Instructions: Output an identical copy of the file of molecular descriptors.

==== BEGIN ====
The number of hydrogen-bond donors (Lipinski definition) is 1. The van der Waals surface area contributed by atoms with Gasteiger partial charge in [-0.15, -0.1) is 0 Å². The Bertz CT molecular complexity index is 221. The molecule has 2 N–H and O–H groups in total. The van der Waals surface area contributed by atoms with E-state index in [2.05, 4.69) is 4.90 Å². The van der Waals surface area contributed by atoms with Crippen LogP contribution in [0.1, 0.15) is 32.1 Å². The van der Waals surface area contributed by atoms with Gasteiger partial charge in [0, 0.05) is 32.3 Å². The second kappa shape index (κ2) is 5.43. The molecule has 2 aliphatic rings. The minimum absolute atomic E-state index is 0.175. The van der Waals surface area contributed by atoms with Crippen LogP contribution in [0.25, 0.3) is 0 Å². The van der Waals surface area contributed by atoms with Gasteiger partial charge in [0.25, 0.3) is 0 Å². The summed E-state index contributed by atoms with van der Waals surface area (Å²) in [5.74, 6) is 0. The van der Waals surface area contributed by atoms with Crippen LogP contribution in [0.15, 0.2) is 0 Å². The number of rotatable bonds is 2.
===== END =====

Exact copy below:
The number of hydrogen-bond donors (Lipinski definition) is 1. The van der Waals surface area contributed by atoms with Gasteiger partial charge in [-0.15, -0.1) is 0 Å². The Bertz CT molecular complexity index is 221. The molecule has 2 N–H and O–H groups in total. The van der Waals surface area contributed by atoms with E-state index in [2.05, 4.69) is 4.90 Å². The van der Waals surface area contributed by atoms with Crippen LogP contribution in [0.1, 0.15) is 32.1 Å². The van der Waals surface area contributed by atoms with Gasteiger partial charge in [0, 0.05) is 32.3 Å². The second kappa shape index (κ2) is 5.43. The molecule has 2 aliphatic rings. The minimum absolute atomic E-state index is 0.175. The van der Waals surface area contributed by atoms with Crippen LogP contribution in [0.25, 0.3) is 0 Å². The van der Waals surface area contributed by atoms with Gasteiger partial charge in [0.25, 0.3) is 0 Å². The summed E-state index contributed by atoms with van der Waals surface area (Å²) in [5.74, 6) is 0. The van der Waals surface area contributed by atoms with Crippen LogP contribution in [0.15, 0.2) is 0 Å². The number of rotatable bonds is 2.